Treasured Memories of Mother
By Timothy W. Tron
There can be great joy in one’s life if the heart is in the right place. As it is written in the book of Matthew, “ For where your treasure is, there will your heart be also.” For many, those thoughts of your mother invoke cherished memories of the heart, treasures for life. Yet, some memories of our mothers are bitter pages from a hard life. As difficult as it is for those with childhood trauma to remember their mothers, there can always be a silver lining to those dark storm clouds – a hidden gem of hope, of love, which was clouded by the trials of life.
From whence cometh that effervescent spring of happiness is as much the question as to where your heart is; there too shall be your treasures. You can dwell on the negative, or you can choose to focus on the positive. The other night, I watched a movie about Fred Rogers, more popularly known as “Mr. Rogers.” Fred told a reporter in an interview that for you to relate to a child, you must first be able to take yourself back to that time in your life when you were a child. As a child, you were happy to crawl on your hands and knees, pushing your toy tractor across the floor pretending to make furrows in the soil, make-believing you were grandpa. Those childhood memories become relics of eternal joy if we can find them. But for many, those childhood memories are clouded by bitter anguish – theirs are painful recollections.
My mom and dad separated when I was barely a year old. Thankfully, I wasn’t given up for adoption. Instead, my mom chose to face the difficult challenge of caring for a child as a single parent. My dad wasn’t any help, skipping out most of the time on his child support. They both were just starting in life, and it was tough. There wasn’t enough money for my mother to buy me clothes or toys, so she took whatever hand-me-downs her co-workers could provide. They knew she was struggling even though she put on a façade of “All is well.” My mother was very blessed in that regard. As time would reveal, some of her fondest friends and colleagues were those at Hardy Sand Company in Evansville. I can remember her, years after she left the company, visiting them in their fine Colonial homes in the upper-crust section of the city. That’s how much they meant to her, and she to them.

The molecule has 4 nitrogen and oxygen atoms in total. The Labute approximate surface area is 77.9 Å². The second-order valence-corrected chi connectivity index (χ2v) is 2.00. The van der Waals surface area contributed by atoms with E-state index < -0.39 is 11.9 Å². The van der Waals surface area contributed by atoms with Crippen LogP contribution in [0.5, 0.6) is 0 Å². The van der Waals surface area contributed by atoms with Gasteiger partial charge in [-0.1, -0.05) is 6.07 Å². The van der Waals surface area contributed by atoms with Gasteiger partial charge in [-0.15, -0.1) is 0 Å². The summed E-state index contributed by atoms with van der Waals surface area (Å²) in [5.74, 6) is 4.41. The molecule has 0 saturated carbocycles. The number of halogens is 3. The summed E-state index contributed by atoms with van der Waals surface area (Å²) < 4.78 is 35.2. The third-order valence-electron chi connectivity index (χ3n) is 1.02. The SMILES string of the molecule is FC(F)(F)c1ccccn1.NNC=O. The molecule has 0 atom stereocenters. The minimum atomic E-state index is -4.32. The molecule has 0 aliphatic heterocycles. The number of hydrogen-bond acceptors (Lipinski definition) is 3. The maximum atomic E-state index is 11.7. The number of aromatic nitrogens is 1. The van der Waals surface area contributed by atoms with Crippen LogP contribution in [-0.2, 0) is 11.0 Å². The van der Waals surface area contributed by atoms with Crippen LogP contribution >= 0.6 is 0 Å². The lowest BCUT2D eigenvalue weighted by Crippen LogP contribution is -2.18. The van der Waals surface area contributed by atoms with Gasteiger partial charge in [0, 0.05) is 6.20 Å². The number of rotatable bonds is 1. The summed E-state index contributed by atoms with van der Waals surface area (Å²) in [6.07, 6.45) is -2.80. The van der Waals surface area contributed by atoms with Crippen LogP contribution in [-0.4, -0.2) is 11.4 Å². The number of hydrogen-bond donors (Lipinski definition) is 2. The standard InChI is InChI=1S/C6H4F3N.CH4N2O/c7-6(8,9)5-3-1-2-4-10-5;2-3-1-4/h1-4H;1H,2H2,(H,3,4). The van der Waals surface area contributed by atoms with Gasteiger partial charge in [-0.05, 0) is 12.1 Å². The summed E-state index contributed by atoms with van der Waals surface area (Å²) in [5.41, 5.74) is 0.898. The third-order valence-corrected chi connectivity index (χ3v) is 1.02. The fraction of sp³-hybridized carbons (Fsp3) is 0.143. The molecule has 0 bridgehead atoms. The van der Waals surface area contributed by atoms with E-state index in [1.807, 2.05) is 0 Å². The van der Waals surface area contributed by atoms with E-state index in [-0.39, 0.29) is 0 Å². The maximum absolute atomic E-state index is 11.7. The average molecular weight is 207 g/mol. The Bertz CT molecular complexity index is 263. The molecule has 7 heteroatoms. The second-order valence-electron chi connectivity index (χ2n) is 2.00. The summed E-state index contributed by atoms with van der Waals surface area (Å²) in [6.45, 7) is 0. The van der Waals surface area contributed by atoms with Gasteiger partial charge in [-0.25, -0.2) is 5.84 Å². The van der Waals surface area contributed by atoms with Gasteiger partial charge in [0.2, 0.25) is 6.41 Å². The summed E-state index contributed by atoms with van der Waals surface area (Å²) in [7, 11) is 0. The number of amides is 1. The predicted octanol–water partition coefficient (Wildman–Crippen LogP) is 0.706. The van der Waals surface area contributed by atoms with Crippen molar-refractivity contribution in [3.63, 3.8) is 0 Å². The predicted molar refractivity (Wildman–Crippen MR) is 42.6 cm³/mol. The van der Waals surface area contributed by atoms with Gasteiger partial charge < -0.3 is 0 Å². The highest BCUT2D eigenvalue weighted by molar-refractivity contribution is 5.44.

But then, I didn’t know nor care little whence came those warm clothes and toys. I was mostly happy with the playthings. I fondly recall a Lincoln Log set – well, sort of. It wasn’t entirely complete. In fact, I never owned a full set of Lincoln Logs. They came in the round cardboard container that resembled the Quaker Oats boxes. The roofing material in the kit was twelve-inch-long by one-inch wide, Kelly green slats. The logs were cut so that you could ship-lap the ends, overlapping each other to make your cabin. However, as I mentioned earlier, my kit was used, so it was missing several pieces. There were never enough logs to make an entire cabin, nor were there enough roofing slats to cover the whole structure – so I had to learn to improvise with whatever was available. Not knowing then that things were missing, I figured it was just how things were – you had to make do with whatever God provided. It became the perfect mirror of my life.